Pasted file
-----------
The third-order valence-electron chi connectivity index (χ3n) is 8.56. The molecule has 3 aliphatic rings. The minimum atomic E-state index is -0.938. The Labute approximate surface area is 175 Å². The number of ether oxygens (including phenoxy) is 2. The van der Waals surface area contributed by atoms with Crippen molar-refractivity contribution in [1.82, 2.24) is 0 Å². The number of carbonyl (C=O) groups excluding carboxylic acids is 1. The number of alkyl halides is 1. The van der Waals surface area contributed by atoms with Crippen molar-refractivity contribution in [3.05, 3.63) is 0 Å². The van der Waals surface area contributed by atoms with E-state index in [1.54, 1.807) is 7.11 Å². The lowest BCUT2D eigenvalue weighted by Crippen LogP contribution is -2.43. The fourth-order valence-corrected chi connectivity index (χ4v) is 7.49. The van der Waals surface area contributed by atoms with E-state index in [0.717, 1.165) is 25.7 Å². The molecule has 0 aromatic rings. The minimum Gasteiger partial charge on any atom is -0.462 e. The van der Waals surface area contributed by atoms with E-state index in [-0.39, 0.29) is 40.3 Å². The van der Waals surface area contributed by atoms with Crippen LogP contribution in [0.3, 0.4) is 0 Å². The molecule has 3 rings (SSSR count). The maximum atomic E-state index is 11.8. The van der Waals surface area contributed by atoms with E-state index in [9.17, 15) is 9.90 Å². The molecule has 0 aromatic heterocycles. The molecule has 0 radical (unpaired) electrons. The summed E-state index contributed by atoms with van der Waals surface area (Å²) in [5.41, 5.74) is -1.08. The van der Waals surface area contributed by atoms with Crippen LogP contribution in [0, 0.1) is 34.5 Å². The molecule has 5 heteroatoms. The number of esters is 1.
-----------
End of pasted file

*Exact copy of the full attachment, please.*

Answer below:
The third-order valence-electron chi connectivity index (χ3n) is 8.56. The molecule has 3 aliphatic rings. The minimum atomic E-state index is -0.938. The Labute approximate surface area is 175 Å². The number of ether oxygens (including phenoxy) is 2. The van der Waals surface area contributed by atoms with Crippen molar-refractivity contribution in [1.82, 2.24) is 0 Å². The number of carbonyl (C=O) groups excluding carboxylic acids is 1. The number of alkyl halides is 1. The van der Waals surface area contributed by atoms with Crippen molar-refractivity contribution in [3.05, 3.63) is 0 Å². The van der Waals surface area contributed by atoms with E-state index in [1.54, 1.807) is 7.11 Å². The lowest BCUT2D eigenvalue weighted by Crippen LogP contribution is -2.43. The fourth-order valence-corrected chi connectivity index (χ4v) is 7.49. The van der Waals surface area contributed by atoms with E-state index in [0.717, 1.165) is 25.7 Å². The molecule has 0 aromatic rings. The minimum Gasteiger partial charge on any atom is -0.462 e. The van der Waals surface area contributed by atoms with E-state index in [-0.39, 0.29) is 40.3 Å². The van der Waals surface area contributed by atoms with Crippen LogP contribution in [0.3, 0.4) is 0 Å². The molecule has 3 rings (SSSR count). The maximum atomic E-state index is 11.8. The van der Waals surface area contributed by atoms with E-state index in [9.17, 15) is 9.90 Å². The molecule has 0 aromatic heterocycles. The molecule has 0 radical (unpaired) electrons. The summed E-state index contributed by atoms with van der Waals surface area (Å²) in [5.41, 5.74) is -1.08. The van der Waals surface area contributed by atoms with Crippen LogP contribution in [0, 0.1) is 34.5 Å². The molecule has 5 heteroatoms. The number of esters is 1.